Justice Secretary may face hearing over Phil Gormley's return to work

Justice Secretary Michael MathesonJustice Secretary Michael Matheson
Justice Secretary Michael Matheson

Justice Secretary Michael Matheson could be called to give evidence by a committee of MSPs, amid claims he prevented Chief Constable Phil Gormley returning to work.

Mr Gormley has been on leave since September while the Police Investigations and Review Commissioner (Pirc) looks into allegations of ­bullying.

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The chief constable’s lawyer has claimed a decision by the Scottish Police Authority (SPA) which would have allowed his client to resume his duties in early November was postponed following an “intervention” by the Justice Secretary.

Acting convener Jackie Baillie said the audit committee was preparing to recall senior civil servant Paul Johnston, the Scottish Government’s director-general for education, communities and justice, and could also call Mr Matheson.

The Pirc is currently investigating a series of complaints against Scotland’s most senior police officer which, if proven, could lead to his dismissal.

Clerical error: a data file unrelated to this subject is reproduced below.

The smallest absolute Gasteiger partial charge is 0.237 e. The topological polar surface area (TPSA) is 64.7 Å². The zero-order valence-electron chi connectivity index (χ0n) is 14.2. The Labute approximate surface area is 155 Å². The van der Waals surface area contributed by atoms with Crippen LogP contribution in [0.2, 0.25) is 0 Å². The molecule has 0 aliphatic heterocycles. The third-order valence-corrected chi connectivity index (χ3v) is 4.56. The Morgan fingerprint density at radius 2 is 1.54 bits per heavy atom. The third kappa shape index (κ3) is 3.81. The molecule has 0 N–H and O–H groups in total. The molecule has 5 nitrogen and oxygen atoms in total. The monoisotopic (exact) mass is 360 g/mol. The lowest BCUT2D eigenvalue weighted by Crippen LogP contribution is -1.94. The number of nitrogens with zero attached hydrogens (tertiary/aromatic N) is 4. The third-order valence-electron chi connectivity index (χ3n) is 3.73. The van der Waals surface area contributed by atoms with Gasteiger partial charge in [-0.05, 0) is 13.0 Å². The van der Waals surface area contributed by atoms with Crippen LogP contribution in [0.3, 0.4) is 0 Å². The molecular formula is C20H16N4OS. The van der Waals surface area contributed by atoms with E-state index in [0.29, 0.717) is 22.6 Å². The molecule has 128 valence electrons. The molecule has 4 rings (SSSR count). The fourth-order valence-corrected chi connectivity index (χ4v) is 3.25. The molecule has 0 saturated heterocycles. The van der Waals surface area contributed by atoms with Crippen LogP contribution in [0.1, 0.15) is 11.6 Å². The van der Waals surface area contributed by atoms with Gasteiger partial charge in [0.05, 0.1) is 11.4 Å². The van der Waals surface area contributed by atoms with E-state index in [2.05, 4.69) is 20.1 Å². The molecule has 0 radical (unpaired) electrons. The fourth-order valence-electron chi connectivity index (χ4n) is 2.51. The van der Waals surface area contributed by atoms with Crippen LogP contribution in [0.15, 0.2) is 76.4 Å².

Despite that, the SPA board apparently agreed to allow Mr Gormley to return to work on 10 November.

In a letter to the committee, Mr Gormley’s lawyer, David Morgan, said the decision was postponed on 9 November following a meeting between then SPA chairman Andrew Flanagan and Mr Matheson.

He wrote: “We have subsequently written to both the SPA and the Cabinet Secretary for Justice seeking clarification for the basis of the apparent intervention by the Cabinet Secretary and the failure of the SPA to implement its clear and unanimous decision.”

Ms Baillie said it appeared Mr Matheson had overruled the SPA.

She said: “For the Cabinet Secretary himself to be involved, I believe is without precedent. If you have a problem with the SPA and don’t think it’s doing its job, it’s incumbent on the Cabinet Secretary to sort that problem out, not to take over their role.

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“What we appear to have seen is the Cabinet Secretary deciding the SPA is not fit for purpose. But instead of doing something about it, he decided to take decisions for them.”

A Scottish Government spokesman said: “The position of the chief constable is a matter for the SPA board who have kept it under review on a four-weekly basis while an investigation into complaints is conducted by the Pirc.

“As was made clear at last month’s audit committee, the Scottish Government sought assurances that decisions by the SPA were being made on a fully informed basis including seeking the views of the Pirc.”